The unfortunate reality is that many teens pass through into adulthood without receiving any type of financial education.
As a result, they are woefully unprepared to manage their finances and often make foolish decisions in their young adult years.
Personal finances are not typically taught in a formal classroom setting at school, so children and teens learn everything they know about money through their parents.
As a parent, it is important that you educate your children about finances throughout their lives. These are five steps you can take to provide you kids with the solid education they need in personal finances.
Provide Early Savings Lessons Through an Allowance
In their elementary school years, kids can learn how money is earned. It does not simply grow in a parent’s wallet. Instead, it is earned through hard work. Give your children chores to do around the house, and reward them with an allowance. Talk to them about how to allocate their allowance properly toward spending, saving, investing and even charitable giving.
Talk to Kids About Saving for Expensive Items They Want to Buy
Delayed gratification is an important financial lesson to learn. The ability and mentality to save for expensive items that are desired can help your children to avoid taking on debt unnecessarily in the future. After all, impulse buying can drive up credit card balances. If your children want toys, games or other items, it is important that you make them earn the things they want to buy by saving up their allowance.
Educate Teens About How to Create and Balance a Budget
If you want to teach your kids to be financially literate, they need to know how to create and balance a budget. This may be a lesson that is better completed when teens are older and start having expenses. For example, a teen may need to pay for car insurance, gas for the car and more while earning income from a part-time job. However, even younger kids can see a division of their funds by creating a budget that allocates some funds for saving and some funds for spending. Balancing a budget is a critical aspect associated with financial well-being.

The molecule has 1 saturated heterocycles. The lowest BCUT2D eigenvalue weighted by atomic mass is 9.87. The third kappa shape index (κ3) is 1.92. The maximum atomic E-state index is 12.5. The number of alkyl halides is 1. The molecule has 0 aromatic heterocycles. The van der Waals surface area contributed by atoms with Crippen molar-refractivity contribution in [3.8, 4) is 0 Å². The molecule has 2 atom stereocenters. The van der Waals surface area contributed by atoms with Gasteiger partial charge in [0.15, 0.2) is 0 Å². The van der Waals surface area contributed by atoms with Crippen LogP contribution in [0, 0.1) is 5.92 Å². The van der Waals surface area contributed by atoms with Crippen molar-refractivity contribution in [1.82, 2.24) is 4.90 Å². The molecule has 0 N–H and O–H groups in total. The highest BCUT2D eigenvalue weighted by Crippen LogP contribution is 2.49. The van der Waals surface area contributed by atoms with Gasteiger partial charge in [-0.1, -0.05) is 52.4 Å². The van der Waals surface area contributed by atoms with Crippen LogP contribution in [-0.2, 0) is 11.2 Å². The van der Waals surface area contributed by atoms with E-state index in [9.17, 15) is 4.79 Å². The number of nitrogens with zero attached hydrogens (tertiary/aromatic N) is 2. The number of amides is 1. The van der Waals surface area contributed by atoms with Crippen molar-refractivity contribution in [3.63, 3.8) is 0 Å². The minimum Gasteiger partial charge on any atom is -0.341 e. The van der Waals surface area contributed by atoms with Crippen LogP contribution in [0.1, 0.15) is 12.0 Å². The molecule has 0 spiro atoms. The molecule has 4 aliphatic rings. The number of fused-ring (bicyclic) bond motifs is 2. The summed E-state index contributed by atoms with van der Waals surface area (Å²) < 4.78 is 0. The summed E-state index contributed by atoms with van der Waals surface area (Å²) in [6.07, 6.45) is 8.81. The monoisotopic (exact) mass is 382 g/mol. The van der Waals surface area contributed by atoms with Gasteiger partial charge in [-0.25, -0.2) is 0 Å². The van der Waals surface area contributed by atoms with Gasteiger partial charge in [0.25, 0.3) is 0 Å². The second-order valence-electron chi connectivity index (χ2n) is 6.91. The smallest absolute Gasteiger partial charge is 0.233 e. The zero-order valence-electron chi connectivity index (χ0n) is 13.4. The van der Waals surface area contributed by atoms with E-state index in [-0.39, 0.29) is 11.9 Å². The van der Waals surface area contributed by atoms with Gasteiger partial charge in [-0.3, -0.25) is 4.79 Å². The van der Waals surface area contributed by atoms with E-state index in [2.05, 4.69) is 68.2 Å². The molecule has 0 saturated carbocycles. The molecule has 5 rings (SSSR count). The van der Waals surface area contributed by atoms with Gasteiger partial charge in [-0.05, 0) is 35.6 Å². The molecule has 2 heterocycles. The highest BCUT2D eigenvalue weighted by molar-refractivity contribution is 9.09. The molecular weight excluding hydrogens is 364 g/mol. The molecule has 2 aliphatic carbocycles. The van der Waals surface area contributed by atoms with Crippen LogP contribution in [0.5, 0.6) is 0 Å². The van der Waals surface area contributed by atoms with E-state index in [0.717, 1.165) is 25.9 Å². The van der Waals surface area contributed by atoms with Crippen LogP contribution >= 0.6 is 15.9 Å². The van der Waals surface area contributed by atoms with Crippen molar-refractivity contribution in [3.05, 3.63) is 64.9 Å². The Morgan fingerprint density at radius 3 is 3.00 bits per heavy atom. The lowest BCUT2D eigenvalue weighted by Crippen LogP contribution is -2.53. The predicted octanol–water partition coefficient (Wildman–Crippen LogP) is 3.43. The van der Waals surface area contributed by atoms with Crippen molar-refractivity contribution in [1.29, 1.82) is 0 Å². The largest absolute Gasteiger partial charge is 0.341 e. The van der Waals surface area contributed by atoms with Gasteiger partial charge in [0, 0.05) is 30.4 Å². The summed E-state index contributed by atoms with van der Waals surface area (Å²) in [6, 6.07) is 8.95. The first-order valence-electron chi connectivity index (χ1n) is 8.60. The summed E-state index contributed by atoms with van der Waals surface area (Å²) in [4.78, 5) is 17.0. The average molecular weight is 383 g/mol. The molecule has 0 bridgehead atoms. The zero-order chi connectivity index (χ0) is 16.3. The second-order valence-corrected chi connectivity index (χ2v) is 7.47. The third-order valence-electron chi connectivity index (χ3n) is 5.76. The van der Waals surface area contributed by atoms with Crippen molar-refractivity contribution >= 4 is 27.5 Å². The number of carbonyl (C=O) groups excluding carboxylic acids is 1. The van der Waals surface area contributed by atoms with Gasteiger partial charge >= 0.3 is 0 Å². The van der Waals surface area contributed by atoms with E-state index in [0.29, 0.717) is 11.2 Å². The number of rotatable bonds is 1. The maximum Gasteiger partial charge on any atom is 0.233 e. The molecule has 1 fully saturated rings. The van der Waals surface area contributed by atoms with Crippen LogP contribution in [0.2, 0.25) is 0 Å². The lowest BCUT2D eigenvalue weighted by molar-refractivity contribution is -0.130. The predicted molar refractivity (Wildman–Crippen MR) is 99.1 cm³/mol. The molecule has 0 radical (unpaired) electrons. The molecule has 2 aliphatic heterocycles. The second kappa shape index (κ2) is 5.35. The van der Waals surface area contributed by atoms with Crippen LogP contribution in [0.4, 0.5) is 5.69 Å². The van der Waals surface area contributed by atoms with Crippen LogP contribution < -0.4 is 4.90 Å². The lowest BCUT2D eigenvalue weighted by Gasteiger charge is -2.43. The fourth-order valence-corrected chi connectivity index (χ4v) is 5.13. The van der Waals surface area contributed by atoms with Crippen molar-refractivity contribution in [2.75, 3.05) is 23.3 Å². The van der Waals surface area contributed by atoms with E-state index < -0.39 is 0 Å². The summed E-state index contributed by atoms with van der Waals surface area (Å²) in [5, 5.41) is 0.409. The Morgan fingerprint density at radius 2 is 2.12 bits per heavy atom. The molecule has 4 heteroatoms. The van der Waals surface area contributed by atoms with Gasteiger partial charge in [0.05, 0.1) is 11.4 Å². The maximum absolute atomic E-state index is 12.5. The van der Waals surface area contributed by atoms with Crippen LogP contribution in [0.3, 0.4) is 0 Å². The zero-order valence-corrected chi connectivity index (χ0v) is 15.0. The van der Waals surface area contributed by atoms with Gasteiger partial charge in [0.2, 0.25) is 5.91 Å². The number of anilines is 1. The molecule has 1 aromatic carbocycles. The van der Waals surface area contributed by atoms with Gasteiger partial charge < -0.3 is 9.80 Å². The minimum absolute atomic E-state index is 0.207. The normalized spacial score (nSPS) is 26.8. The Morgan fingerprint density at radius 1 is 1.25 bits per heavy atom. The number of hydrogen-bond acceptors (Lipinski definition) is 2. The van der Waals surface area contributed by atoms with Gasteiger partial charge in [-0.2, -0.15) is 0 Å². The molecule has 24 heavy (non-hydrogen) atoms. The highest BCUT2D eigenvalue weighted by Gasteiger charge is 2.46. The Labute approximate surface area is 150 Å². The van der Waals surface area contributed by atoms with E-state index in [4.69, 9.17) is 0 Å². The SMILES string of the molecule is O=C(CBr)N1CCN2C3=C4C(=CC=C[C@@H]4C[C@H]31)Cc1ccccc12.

Show Kids How to Invest in the Stock Market
Investing is another important step that children can learn at a rather young age. As a parent, you may contribute some of your own funds into a share builder investment account. This is an account that regularly drafts a small amount of money from your checking account, and the funds are used to purchase partial shares of stocks. Kids can be taught how to pick stocks and when to sell them. In their teen years, your children can invest their own funds in their stock account.
Demonstrate the Differences Between Assets and Debts
It is important for children to learn the difference between assets and debts or liabilities. Debts and liabilities cost you money, and assets can increase in value. One item that many people mistake for an asset is a car. A car depreciates in value and costs money to own and operate, so it is a liability. Buying assets rather than focusing on liabilities will help your children to build wealth over the years.
As you can see, there are critical steps you can take throughout your children’s lives to teach them about personal finances. The lessons can begin at a young age when you provide them with an allowance, and the lessons can become more pronounced and detailed when teens have their first job and real expenses to pay for. By taking these steps, you can help your child to be more prepared to manage personal finances as a young adult.